One of the new Windows Azure services is Virtual Machines (see announcements). Virtual Machines in Window Azure support the ability to deploy and run durable VMs in the cloud. You can easily create these VMs using a new Image Gallery built-into the new Windows Azure Portal, or alternatively upload and run your own custom-built VHD images.
Virtual Machines give you application mobility, allowing you to move your virtual hard disks (VHDs) back and forth between on-premises and the cloud. You can migrate existing workloads such as Microsoft SQL Server or BizTalk Server to the cloud, or bring your own customized Windows Server or Linux images, or select from a gallery.
As you see from the screenshot above there are compatible operating systems and images available in the online gallery;
- Windows Server
- Windows Server 2008 R2 SP 1 May 2012
- Windows Server 2008 R2 with SQL Server 2012 Evaluation
- Windows Server 2012 RC
- OpenSUSE 12.1
- CentOS 6.2
- Ubuntu 12.04
- SUSE Linux Enterprise Server 11 SP2
- Custom images
This means you can for instance create a Virtual Machine Running Windows Server 2008 R2, where you can install BizTalk Server 2010. Like I described in the previous post you can provision a BizTalk Developer environment.
Creating a Virtual Machine in Windows Azure
Steps I performed to create a VM are as follows:
* Log into Windows Azure Management Portal (you need an account with Windows Azure, for instance you can start with a trail)
* Choose new Virtual Machine
* Fill in the details
* Click Create Virtual Machine
* Now the VM is being provisioned.This may take a few minutes.
* Connect to VM using Remote Desktop. It may take a few minutes before you can remotely connect with your VM.
* You have to wait until Status is Running. Status is going from stopped to starting, to running (provisioning) to Running.
* You can now connect to machine through Remote Desktop
* I had to run some update (windows update)
* Logged of as small instance is not enough resources for installing BizTalk I switch to Medium.
* I then save configuration and waited until provisioning was done
* Now it is time to install Visual Studio, SQL Server and BizTalk Server 2010
* After some time you will see resource utilization in the portal
Create a VM through Image Gallery
It is also possible to create a VM through using the Image Gallery:
1. Select an Image
2. Fill in details
3. Choose VM Mode, DNS Name, Region and Subscription you have
4. Choose whether or not you need a Availability set
5. Now VM is being provisioned.
Installation of SQL Server, Visual Studio and BizTalk took a few hours. Now I have my BizTalk development environment running up in the cloud. Now this will cost me for a month (pay as you go) according to calculator around 130 dollars.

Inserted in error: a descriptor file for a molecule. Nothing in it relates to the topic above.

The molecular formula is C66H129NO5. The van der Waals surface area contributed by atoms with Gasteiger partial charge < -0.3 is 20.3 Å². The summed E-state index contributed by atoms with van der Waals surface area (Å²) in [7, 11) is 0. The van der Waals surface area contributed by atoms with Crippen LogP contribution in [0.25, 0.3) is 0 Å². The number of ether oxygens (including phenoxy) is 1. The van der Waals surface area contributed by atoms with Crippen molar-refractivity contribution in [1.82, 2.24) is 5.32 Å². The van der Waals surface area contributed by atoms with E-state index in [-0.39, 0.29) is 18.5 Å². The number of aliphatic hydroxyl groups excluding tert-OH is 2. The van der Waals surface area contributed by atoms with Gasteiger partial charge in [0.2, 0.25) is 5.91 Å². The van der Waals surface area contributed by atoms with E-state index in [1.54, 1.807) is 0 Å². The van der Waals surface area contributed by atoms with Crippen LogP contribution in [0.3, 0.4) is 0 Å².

My rationale is and I may be little of is that I have one medium VM, 100 Gb of storage and some bandwidth. According to question mark of the Virtual machine:
It may be possible I just have to pay the 115 dollar for VM only (best to study the pricing, billing and metrics section on the portal). You get billed by the pay as you go model. Now if you stop the machine you still get billed!
The billing stops if you delete the Virtual Machine!
As you can see setting up a VM looks pretty easy, though there are some considerations:
- Setting the environment using iso’s/media from local disk takes time, and I think it is better to create an image (VHD) locally and then upload that one;
- Uploading your installation media to disk on VM may take some time too, depending on the latency. Another option is to download the media from MSDN subscription or through Volume License subscription (latency is low, pretty amazing download speed);
- You need at least a medium VM to have some performance for you BizTalk development, so there are some costs involved. Now 115 US is the introduction price (preview), when it becomes general available the prices will go up a bit;
- Having your VM’s in the cloud for BizTalk development you’ll still may need access local systems, which you like to integrate with. Now these systems may not be accessible from your cloud VM. Yet you can resolve this by Windows Azure Virtual Network. This enables you to provision and manage virtual private networks (VPNs) in Windows Azure as well as securely link these with on-premises IT infrastructure (on-premise systems);
- If for some reason you do not have internet access then your environment is not accessible;
- Finally you will have to decide if having a BizTalk development environment in Windows Azure is fit-for-purpose (depending on your organizations IT strategy/policy).
BizTalk Server running in the VM on Windows Azure
Last bit is of course running BizTalk Server itself. Installation of all components for development environment went smoothly and exact the same as setting it up locally. BizTalk operates the same as having it running in VM locally on your laptop.
The same experience I have is shared by fellow MVP Saravana (see his post BizTalk 2010 Environment in Windows Azure Virtual Machine (IaaS)). Having VM’s in the Windows Azure offer new possibilities if it is around hosting your virtual machines. It shows Microsoft’s investment and movement towards IaaS offering like competitors Amazon.